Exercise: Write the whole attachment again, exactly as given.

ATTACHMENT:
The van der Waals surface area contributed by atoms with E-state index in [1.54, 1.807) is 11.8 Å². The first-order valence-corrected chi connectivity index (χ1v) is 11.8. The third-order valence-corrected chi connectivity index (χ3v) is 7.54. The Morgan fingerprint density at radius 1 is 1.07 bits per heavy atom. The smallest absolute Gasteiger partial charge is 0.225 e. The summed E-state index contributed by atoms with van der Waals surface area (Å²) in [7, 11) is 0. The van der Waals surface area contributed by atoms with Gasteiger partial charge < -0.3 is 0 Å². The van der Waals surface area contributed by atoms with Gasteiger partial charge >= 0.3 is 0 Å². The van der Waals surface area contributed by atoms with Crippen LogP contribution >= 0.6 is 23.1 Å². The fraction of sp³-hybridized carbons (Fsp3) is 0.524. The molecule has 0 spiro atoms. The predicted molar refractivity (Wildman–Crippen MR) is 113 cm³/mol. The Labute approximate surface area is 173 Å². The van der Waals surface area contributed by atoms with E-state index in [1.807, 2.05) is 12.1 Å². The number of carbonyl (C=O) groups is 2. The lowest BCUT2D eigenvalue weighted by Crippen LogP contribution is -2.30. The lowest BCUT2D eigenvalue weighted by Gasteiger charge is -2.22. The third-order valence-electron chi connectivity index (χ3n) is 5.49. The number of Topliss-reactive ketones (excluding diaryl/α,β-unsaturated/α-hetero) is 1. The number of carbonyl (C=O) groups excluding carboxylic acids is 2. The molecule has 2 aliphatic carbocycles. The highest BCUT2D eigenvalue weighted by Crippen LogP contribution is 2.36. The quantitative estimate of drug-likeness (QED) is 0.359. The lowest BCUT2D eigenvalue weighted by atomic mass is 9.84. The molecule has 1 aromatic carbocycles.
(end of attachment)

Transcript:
The van der Waals surface area contributed by atoms with E-state index in [1.54, 1.807) is 11.8 Å². The first-order valence-corrected chi connectivity index (χ1v) is 11.8. The third-order valence-corrected chi connectivity index (χ3v) is 7.54. The Morgan fingerprint density at radius 1 is 1.07 bits per heavy atom. The smallest absolute Gasteiger partial charge is 0.225 e. The summed E-state index contributed by atoms with van der Waals surface area (Å²) in [7, 11) is 0. The van der Waals surface area contributed by atoms with Gasteiger partial charge < -0.3 is 0 Å². The van der Waals surface area contributed by atoms with Gasteiger partial charge >= 0.3 is 0 Å². The van der Waals surface area contributed by atoms with Crippen LogP contribution >= 0.6 is 23.1 Å². The fraction of sp³-hybridized carbons (Fsp3) is 0.524. The molecule has 0 spiro atoms. The predicted molar refractivity (Wildman–Crippen MR) is 113 cm³/mol. The Labute approximate surface area is 173 Å². The van der Waals surface area contributed by atoms with E-state index in [1.807, 2.05) is 12.1 Å². The number of carbonyl (C=O) groups is 2. The lowest BCUT2D eigenvalue weighted by Crippen LogP contribution is -2.30. The lowest BCUT2D eigenvalue weighted by Gasteiger charge is -2.22. The third-order valence-electron chi connectivity index (χ3n) is 5.49. The number of Topliss-reactive ketones (excluding diaryl/α,β-unsaturated/α-hetero) is 1. The number of carbonyl (C=O) groups excluding carboxylic acids is 2. The molecule has 2 aliphatic carbocycles. The highest BCUT2D eigenvalue weighted by Crippen LogP contribution is 2.36. The quantitative estimate of drug-likeness (QED) is 0.359. The lowest BCUT2D eigenvalue weighted by atomic mass is 9.84. The molecule has 1 aromatic carbocycles.